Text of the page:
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Social aspects of eating events among people with intellectual disability in community living
Uppsala University, Disciplinary Domain of Humanities and Social Sciences, Faculty of Social Sciences, Department of Food, Nutrition and Dietetics.ORCID iD: 0000-0002-3882-2785
Uppsala University, Disciplinary Domain of Humanities and Social Sciences, Faculty of Social Sciences, Department of Food, Nutrition and Dietetics.
Uppsala University, Disciplinary Domain of Humanities and Social Sciences, Faculty of Social Sciences, Department of Food, Nutrition and Dietetics.
2010 (English)In: Journal of Intellectual & Developmental Disability, ISSN 1366-8250, E-ISSN 1469-9532, Vol. 35, no 4, 259-267 p.Article in journal (Refereed) Published
Abstract [en]

Background:

In Sweden, a process involving the deinstitutionalisation of services and the establishment of community-based settings for people with intellectual disability has meant changes in meal arrangements. In the present study, we focus on the social arrangements of meals in community-based settings.

Method:

Participant observations were used to study the meals as social events for 32 participants, 9 of whom lived in supported living and 23 in group homes.

Results:

Breakfast and dinner were often eaten alone, while lunch at the daily activity centre and the food eaten between meals snacks were mostly shared with other people. Meals for participants in supported living were seldom social, and meals for participants in the group homes often hierarchical.

Conclusion:

The participants were often limited in choosing their company at meals, which typically consisted of other people with intellectual disability and staff. If they made such choices, they were dependent upon staff support to realise them.

Place, publisher, year, edition, pages
2010. Vol. 35, no 4, 259-267 p.
Keyword [en]
Meals, intellectual disability, deinstitutionalisation commensality, community living, nutrition
National Category
Medical and Health Sciences
Identifiers
URN: urn:nbn:se:uu:diva-131326DOI: 10.3109/13668250.2010.513329ISI: 000284764100005PubMedID: 20887234OAI: oai:DiVA.org:uu-131326DiVA: diva2:354090
Available from: 2010-09-29 Created: 2010-09-29 Last updated: 2017-12-12
In thesis
1. Food Related Activities and Food Intake in Everyday Life among People with Intellectual Disabilities
Open this publication in new window or tab >>Food Related Activities and Food Intake in Everyday Life among People with Intellectual Disabilities
2010 (English)Doctoral thesis, comprehensive summary (Other academic)
Abstract [en]

The aim of this thesis was to study food, eating and meals in the everyday life of 32 women and men with intellectual disabilities (IDs) who require varying levels of supervision. They lived in supported living (rather independently) or group homes in community-based home-like settings. Observations during 3 days, assisted food records and anthropometric measurements were used to collect data. Dietary intake on the group level showed a varied diet and sufficient intake of all micronutrients, but a low dietary fibre intake. On the individual level, inadequate intake of micronutrients was observed, with many participants being obese, overweight or underweight. Everyday support with food, eating and meals was seen in four praxis: foodwork by oneself for oneself, foodwork in co-operation, foodwork disciplined by staff and foodwork by staff. These four practices resulted in large variations in dietary intake. The first praxis entailed more convenience food and less vitamins, the second and third, more fresh ingredients and high energy intake, and the fourth, low energy intake but rather high intake of vitamins. Sharing of meals was least common in supported living and more common in group homes and daily activity centres. The participants’ social eating spheres consisted mostly of other people with ID and staff members, and seldom other people. Whereas some preferred solitary eating, many participants considered eating together as important, but required staff support in establishing commensality. However, disturbing behaviour, as determined by the staff, could result in solitary eating. In conclusion, supporting the group rather than the individual sometimes created less favourable dietary, eating and meal outcomes. This problem needs to be addressed in order to establish food security at the individual level. In addition, actions should be taken to ensure that people with intellectual disabilities receive sufficient support to meet their individual needs and aspirations.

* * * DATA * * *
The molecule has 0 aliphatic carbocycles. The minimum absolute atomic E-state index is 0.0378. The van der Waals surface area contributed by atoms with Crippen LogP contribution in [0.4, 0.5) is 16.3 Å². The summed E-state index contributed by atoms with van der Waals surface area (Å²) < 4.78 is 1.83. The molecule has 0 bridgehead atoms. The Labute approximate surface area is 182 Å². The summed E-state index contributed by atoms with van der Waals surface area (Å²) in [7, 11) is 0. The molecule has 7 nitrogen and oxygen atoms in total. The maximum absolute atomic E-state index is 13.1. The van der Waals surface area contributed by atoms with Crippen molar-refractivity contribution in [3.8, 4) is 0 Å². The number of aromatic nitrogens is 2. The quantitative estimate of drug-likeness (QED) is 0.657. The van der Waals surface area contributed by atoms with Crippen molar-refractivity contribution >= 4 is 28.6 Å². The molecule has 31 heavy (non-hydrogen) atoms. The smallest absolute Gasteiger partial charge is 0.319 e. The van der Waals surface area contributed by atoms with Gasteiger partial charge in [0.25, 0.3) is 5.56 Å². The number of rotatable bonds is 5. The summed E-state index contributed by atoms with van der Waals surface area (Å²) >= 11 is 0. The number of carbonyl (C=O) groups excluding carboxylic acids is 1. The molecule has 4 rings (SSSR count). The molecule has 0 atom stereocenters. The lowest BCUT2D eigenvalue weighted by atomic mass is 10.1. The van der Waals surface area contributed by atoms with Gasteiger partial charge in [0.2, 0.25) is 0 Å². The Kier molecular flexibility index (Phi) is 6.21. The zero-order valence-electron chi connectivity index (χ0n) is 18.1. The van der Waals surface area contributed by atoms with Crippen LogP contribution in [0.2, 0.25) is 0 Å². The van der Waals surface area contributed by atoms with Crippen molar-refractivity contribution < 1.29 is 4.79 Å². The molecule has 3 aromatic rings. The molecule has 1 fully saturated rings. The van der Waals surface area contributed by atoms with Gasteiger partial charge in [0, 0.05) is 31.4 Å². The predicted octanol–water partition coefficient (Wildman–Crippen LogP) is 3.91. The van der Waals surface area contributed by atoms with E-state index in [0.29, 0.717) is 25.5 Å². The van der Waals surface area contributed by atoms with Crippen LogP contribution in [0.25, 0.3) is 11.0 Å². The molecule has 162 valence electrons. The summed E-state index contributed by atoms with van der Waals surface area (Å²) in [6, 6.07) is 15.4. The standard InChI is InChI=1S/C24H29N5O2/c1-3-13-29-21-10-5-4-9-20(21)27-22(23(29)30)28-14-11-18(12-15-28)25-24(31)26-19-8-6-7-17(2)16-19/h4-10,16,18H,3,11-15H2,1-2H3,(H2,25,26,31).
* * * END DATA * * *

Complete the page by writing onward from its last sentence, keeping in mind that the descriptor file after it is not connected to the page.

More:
Place, publisher, year, edition, pages
Uppsala: Acta Universitatis Upsaliensis., 2010. 65 p.
Series
Digital Comprehensive Summaries of Uppsala Dissertations from the Faculty of Social Sciences, ISSN 1652-9030 ; 64
Keyword
Nutrition, Intellectual disability, food security, community living
Research subject
Nutrition; Domestic Sciences
Identifiers
urn:nbn:se:uu:diva-131328 (URN)978-91-554-7904-6 (ISBN)
Public defence
2010-11-12, C8:305, BMC, Husargatan 3, Uppsala, 09:15 (Swedish)
Opponent
Supervisors
Available from: 2010-10-22 Created: 2010-09-29 Last updated: 2011-01-13Bibliographically approved

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Adolfsson, PäiviMattsson Sydner, YlvaFjellström, Christina

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